Indirect Tax Incidence in Madagascar: Updated Estimates Using the Input-Output Table

Cornell Food and Nutrition Policy Program Working Paper No. 147

32 Pages Posted: 22 Nov 2003

See all articles by Harivelo Rajemison

Harivelo Rajemison

Institut National de la Statistique (INSTAT)

Steven Haggblade

International Food Policy Research Institute

Stephen D. Younger

Tulane University - CEQ Institute

Date Written: September 2003

Abstract

This paper uses a new method based on both household survey data and an input-output table to assess tax incidence in Madagascar, with special emphasis on taxes that fall primarily on intermediate inputs rather than final goods and services. We use this method to analyze the impact of Madagascar's recent tax reforms. We find that the direct effects of Madagascar's changes in tax policy in the late 1990s were not regressive. Changes in indirect taxes were roughly neutral, while the increasing share of direct taxes on wages in households' overall tax burden made the system slightly more progressive. The one major tax change that was regressive was the increase in taxes on kerosene, a product with a very low income elasticity of demand.

Despite this conclusion, we do find that the burden of taxes in Madagascar shifted toward the poor. This was not due to changes in tax policy, but rather to a shift in the pattern of consumption of the poor out of lightly taxed food and informal sector items and into more heavily taxed formal sector goods. This may be a consequence of the poor's improved standard of living, which brings with it a greater (relative) share of the tax burden.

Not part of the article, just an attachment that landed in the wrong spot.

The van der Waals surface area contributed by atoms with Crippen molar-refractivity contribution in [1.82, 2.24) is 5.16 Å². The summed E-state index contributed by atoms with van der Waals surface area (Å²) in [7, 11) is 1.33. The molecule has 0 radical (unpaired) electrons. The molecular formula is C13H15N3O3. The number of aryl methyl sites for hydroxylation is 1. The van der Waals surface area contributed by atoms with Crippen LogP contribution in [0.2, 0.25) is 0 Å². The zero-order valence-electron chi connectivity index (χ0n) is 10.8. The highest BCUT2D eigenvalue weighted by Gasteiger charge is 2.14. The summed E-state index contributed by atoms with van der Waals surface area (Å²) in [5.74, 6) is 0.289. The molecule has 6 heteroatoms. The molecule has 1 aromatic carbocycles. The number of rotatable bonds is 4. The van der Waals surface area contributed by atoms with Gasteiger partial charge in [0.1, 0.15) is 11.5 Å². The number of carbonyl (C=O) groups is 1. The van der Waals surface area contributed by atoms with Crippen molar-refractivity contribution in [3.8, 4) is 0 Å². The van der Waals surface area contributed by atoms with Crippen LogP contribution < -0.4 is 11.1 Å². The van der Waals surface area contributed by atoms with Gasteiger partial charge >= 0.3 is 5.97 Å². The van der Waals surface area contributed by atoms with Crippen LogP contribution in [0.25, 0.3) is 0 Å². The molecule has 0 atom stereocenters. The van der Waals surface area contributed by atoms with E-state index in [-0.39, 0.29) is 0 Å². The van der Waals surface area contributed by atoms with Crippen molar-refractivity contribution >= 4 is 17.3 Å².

In terms of methods, we have found that using the input-output table to map taxes on intermediate inputs to final consumers makes a significant difference in our analysis of tax incidence. In particular, petroleum duties, especially those on gasoline and diesel, are significantly less progressive than the pattern of final consumption suggests. Nevertheless, taxes on gasoline and diesel (but not kerosene) remain among the most progressive taxes in Madagascar, even after accounting for the indirect effects on the prices of goods that use these products as intermediate inputs.

Keywords: Tax incidence, input-output table, Madagascar

JEL Classification: C67, O55, H22

Suggested Citation

Rajemison, Harivelo and Haggblade, Steven and Younger, Stephen D., Indirect Tax Incidence in Madagascar: Updated Estimates Using the Input-Output Table (September 2003). Cornell Food and Nutrition Policy Program Working Paper No. 147, Available at SSRN: https://ssrn.com/abstract=452120 or http://dx.doi.org/10.2139/ssrn.452120

Harivelo Rajemison

Institut National de la Statistique (INSTAT) ( email )

Antananarivo 101
Madagascar

Steven Haggblade

International Food Policy Research Institute ( email )

1201 Eye St, NW,
Lusaka, 20005
Zambia

Stephen D. Younger (Contact Author)

Tulane University - CEQ Institute ( email )

6823 St Charles Ave
New Orleans, LA 70118
United States

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